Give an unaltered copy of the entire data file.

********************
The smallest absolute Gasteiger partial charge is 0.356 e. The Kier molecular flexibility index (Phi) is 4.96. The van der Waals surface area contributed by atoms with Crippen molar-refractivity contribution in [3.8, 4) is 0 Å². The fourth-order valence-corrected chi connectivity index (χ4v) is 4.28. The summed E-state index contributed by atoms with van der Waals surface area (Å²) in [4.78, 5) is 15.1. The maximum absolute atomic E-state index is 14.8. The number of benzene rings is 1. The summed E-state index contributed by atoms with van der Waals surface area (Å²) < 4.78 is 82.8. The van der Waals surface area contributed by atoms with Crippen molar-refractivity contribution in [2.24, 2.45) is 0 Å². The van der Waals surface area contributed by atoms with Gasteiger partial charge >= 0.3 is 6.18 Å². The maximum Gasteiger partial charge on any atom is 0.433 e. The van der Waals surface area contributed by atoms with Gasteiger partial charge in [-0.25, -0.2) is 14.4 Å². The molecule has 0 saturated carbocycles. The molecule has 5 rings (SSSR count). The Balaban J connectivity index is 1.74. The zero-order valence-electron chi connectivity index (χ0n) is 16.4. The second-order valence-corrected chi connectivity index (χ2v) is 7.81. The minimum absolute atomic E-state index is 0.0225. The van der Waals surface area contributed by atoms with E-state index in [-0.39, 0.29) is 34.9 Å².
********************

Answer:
The smallest absolute Gasteiger partial charge is 0.356 e. The Kier molecular flexibility index (Phi) is 4.96. The van der Waals surface area contributed by atoms with Crippen molar-refractivity contribution in [3.8, 4) is 0 Å². The fourth-order valence-corrected chi connectivity index (χ4v) is 4.28. The summed E-state index contributed by atoms with van der Waals surface area (Å²) in [4.78, 5) is 15.1. The maximum absolute atomic E-state index is 14.8. The number of benzene rings is 1. The summed E-state index contributed by atoms with van der Waals surface area (Å²) < 4.78 is 82.8. The van der Waals surface area contributed by atoms with Crippen molar-refractivity contribution in [2.24, 2.45) is 0 Å². The van der Waals surface area contributed by atoms with Gasteiger partial charge >= 0.3 is 6.18 Å². The maximum Gasteiger partial charge on any atom is 0.433 e. The van der Waals surface area contributed by atoms with Gasteiger partial charge in [-0.25, -0.2) is 14.4 Å². The molecule has 0 saturated carbocycles. The molecule has 5 rings (SSSR count). The Balaban J connectivity index is 1.74. The zero-order valence-electron chi connectivity index (χ0n) is 16.4. The second-order valence-corrected chi connectivity index (χ2v) is 7.81. The minimum absolute atomic E-state index is 0.0225. The van der Waals surface area contributed by atoms with E-state index in [-0.39, 0.29) is 34.9 Å².